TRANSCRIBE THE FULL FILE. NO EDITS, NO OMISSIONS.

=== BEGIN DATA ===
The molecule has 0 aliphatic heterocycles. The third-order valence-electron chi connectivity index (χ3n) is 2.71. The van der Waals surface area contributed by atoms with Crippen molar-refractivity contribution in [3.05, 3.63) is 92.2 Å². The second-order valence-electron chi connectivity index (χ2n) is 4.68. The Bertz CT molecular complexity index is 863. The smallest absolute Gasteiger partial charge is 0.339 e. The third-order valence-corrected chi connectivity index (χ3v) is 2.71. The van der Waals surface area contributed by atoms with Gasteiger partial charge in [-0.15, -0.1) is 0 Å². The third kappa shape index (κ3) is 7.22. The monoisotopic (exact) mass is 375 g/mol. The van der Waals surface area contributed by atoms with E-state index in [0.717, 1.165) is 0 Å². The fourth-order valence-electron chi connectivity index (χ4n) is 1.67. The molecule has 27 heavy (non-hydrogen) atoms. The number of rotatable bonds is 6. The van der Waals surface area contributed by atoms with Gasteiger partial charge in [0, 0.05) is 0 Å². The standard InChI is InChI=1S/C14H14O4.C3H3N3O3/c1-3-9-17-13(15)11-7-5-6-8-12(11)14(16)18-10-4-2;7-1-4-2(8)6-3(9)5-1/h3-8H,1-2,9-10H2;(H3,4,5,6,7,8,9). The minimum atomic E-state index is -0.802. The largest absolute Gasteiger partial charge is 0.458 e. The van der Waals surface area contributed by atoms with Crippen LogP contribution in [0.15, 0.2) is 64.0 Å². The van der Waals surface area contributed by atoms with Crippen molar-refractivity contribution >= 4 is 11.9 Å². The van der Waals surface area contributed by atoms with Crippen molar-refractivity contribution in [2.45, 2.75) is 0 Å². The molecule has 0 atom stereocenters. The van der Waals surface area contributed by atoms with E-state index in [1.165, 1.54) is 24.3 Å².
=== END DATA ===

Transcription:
The molecule has 0 aliphatic heterocycles. The third-order valence-electron chi connectivity index (χ3n) is 2.71. The van der Waals surface area contributed by atoms with Crippen molar-refractivity contribution in [3.05, 3.63) is 92.2 Å². The second-order valence-electron chi connectivity index (χ2n) is 4.68. The Bertz CT molecular complexity index is 863. The smallest absolute Gasteiger partial charge is 0.339 e. The third-order valence-corrected chi connectivity index (χ3v) is 2.71. The van der Waals surface area contributed by atoms with Gasteiger partial charge in [-0.15, -0.1) is 0 Å². The third kappa shape index (κ3) is 7.22. The monoisotopic (exact) mass is 375 g/mol. The van der Waals surface area contributed by atoms with E-state index in [0.717, 1.165) is 0 Å². The fourth-order valence-electron chi connectivity index (χ4n) is 1.67. The molecule has 27 heavy (non-hydrogen) atoms. The number of rotatable bonds is 6. The van der Waals surface area contributed by atoms with Gasteiger partial charge in [0, 0.05) is 0 Å². The standard InChI is InChI=1S/C14H14O4.C3H3N3O3/c1-3-9-17-13(15)11-7-5-6-8-12(11)14(16)18-10-4-2;7-1-4-2(8)6-3(9)5-1/h3-8H,1-2,9-10H2;(H3,4,5,6,7,8,9). The minimum atomic E-state index is -0.802. The largest absolute Gasteiger partial charge is 0.458 e. The van der Waals surface area contributed by atoms with Crippen LogP contribution in [0.15, 0.2) is 64.0 Å². The van der Waals surface area contributed by atoms with Crippen molar-refractivity contribution >= 4 is 11.9 Å². The van der Waals surface area contributed by atoms with Crippen molar-refractivity contribution in [2.45, 2.75) is 0 Å². The molecule has 0 atom stereocenters. The van der Waals surface area contributed by atoms with E-state index in [1.165, 1.54) is 24.3 Å².